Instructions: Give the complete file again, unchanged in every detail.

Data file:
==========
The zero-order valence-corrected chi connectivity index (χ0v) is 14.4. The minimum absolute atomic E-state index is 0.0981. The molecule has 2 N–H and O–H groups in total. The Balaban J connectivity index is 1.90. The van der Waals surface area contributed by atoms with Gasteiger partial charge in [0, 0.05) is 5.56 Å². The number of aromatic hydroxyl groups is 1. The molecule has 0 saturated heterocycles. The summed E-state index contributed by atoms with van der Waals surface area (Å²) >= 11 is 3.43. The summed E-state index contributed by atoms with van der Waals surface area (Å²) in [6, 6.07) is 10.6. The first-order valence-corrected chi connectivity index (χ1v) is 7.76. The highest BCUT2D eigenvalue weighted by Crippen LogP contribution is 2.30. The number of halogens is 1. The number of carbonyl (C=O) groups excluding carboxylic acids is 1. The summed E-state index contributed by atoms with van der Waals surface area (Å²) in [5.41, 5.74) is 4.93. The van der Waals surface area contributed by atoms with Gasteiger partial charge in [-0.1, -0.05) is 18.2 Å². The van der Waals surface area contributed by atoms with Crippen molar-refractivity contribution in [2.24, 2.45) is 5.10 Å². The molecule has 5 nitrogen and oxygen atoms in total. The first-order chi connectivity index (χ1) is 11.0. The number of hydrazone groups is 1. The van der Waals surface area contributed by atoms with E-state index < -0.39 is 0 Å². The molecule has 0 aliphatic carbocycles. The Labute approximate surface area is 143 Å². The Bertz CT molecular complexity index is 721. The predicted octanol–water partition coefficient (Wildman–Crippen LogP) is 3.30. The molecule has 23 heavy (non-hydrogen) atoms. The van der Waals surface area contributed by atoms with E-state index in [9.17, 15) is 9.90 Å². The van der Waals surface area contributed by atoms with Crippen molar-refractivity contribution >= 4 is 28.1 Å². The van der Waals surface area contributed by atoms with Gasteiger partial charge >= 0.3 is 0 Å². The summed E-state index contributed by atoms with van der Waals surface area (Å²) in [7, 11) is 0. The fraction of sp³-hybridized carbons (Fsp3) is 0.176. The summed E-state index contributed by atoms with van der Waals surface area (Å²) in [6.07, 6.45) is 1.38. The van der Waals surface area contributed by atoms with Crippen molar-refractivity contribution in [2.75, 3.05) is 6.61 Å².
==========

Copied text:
The zero-order valence-corrected chi connectivity index (χ0v) is 14.4. The minimum absolute atomic E-state index is 0.0981. The molecule has 2 N–H and O–H groups in total. The Balaban J connectivity index is 1.90. The van der Waals surface area contributed by atoms with Gasteiger partial charge in [0, 0.05) is 5.56 Å². The number of aromatic hydroxyl groups is 1. The molecule has 0 saturated heterocycles. The summed E-state index contributed by atoms with van der Waals surface area (Å²) >= 11 is 3.43. The summed E-state index contributed by atoms with van der Waals surface area (Å²) in [6, 6.07) is 10.6. The first-order valence-corrected chi connectivity index (χ1v) is 7.76. The highest BCUT2D eigenvalue weighted by Crippen LogP contribution is 2.30. The number of halogens is 1. The number of carbonyl (C=O) groups excluding carboxylic acids is 1. The summed E-state index contributed by atoms with van der Waals surface area (Å²) in [5.41, 5.74) is 4.93. The van der Waals surface area contributed by atoms with Gasteiger partial charge in [-0.1, -0.05) is 18.2 Å². The van der Waals surface area contributed by atoms with Crippen molar-refractivity contribution in [2.24, 2.45) is 5.10 Å². The molecule has 5 nitrogen and oxygen atoms in total. The first-order chi connectivity index (χ1) is 11.0. The number of hydrazone groups is 1. The van der Waals surface area contributed by atoms with E-state index < -0.39 is 0 Å². The molecule has 0 aliphatic carbocycles. The Labute approximate surface area is 143 Å². The Bertz CT molecular complexity index is 721. The predicted octanol–water partition coefficient (Wildman–Crippen LogP) is 3.30. The molecule has 23 heavy (non-hydrogen) atoms. The van der Waals surface area contributed by atoms with E-state index in [9.17, 15) is 9.90 Å². The van der Waals surface area contributed by atoms with Crippen molar-refractivity contribution >= 4 is 28.1 Å². The van der Waals surface area contributed by atoms with Gasteiger partial charge >= 0.3 is 0 Å². The summed E-state index contributed by atoms with van der Waals surface area (Å²) in [7, 11) is 0. The fraction of sp³-hybridized carbons (Fsp3) is 0.176. The summed E-state index contributed by atoms with van der Waals surface area (Å²) in [6.07, 6.45) is 1.38. The van der Waals surface area contributed by atoms with Crippen molar-refractivity contribution in [2.75, 3.05) is 6.61 Å².